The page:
July 13, 2016 | By McCathern Law
From Jerry Jones to Les Snead, the USA TODAY Sports NFL staff selects the biggest game changers in the league.
1. Jerry Jones
Here’s what can happen when a man risks his entire fortune to realize a dream of owning an NFL team: He instantly becomes the most despised man in Texas for firing legendary coach Tom Landry.
But then with the help of a former college roommate (Jimmy Johnson), his fortunes turn, and he finds Super Bowl gushers. He redefines the sports marketing game and transforms a money-sucking stadium into a profit center. Then he builds a new palace.
He generates a boatload of money with the most visible franchise in the NFL – and along the way becomes the ultimate game-changer at the heart of soaring league revenues.
He becomes the Jerry Jones of his wildest dreams.
The owner of the Dallas Cowboys has long maintained rank among the NFL elite – be it players, coaches or commissioner – and is USA TODAY Sports’ choice atop the list of the NFL’s 100 Most Important People.
This has very little to do with football results, given the Cowboys haven’t won a Super Bowl in more than 20 years and, well, multiple general managers would have been fired during that span if not for the fact that Jones serves as his own GM.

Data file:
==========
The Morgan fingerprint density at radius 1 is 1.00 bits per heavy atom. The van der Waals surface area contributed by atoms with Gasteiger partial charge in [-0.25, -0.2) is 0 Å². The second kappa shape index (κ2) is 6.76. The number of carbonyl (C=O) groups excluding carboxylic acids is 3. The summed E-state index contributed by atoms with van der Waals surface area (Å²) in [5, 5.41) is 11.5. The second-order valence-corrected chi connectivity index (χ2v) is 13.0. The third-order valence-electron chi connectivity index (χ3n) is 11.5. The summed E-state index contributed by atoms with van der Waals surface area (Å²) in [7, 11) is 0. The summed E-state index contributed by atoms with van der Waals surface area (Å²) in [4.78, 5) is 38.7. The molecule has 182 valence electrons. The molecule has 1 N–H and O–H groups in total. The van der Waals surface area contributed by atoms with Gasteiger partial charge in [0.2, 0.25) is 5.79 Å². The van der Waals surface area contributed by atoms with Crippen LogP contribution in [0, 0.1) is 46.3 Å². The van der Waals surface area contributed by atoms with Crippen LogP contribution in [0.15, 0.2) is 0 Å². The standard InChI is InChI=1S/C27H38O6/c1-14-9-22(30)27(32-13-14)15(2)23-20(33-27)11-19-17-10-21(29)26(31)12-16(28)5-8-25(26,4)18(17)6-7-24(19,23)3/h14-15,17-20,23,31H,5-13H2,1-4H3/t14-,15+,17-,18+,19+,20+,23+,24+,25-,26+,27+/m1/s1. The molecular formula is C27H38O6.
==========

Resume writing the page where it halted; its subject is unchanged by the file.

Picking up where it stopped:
Still, the franchise that plays at sparkling AT&T Stadium – Jerry World, it is often called – is worth $3.2 billion, according to Forbes, second to soccer juggernaut Real Madrid ($3.26 billion) among sports franchises worldwide.
A sparkling new team headquarters – dubbed “The Star” – is set to open in August.
Yet Jones’ impact goes far beyond being a look-at-how-I’ve-done-it model.
No owner was more influential in pushing others to sign off on the Los Angeles Rams’ stadium deal in Inglewood, Calif. – rather than a Carson deal for the San Diego Chargers and Oakland Raiders that was backed by a lot of “old school” owners. Jones was sold on Rams owner Stan Kroenke’s grand plan for solving the NFL’s conundrum in the nation’s second-largest market.
It was the same type of big-picture thinking Jones employed during the 1990s, when he spearheaded a new philosophy for the broadcast committee in selling the NFL’s network TV package – which is shared by all 32 teams – that bucked the traditional bidding process and resulted in then-fledgling Fox entering the game … and providing the impetus to blow the lid off the previous deal.
And you can bet that Jones will be in the middle of the next big NFL deal. He’s already sent signals that he’ll back a potential move to Las Vegas by the Oakland Raiders.
Jones never rests in seeking ideas to up the ante – which is why he’s so important to the NFL.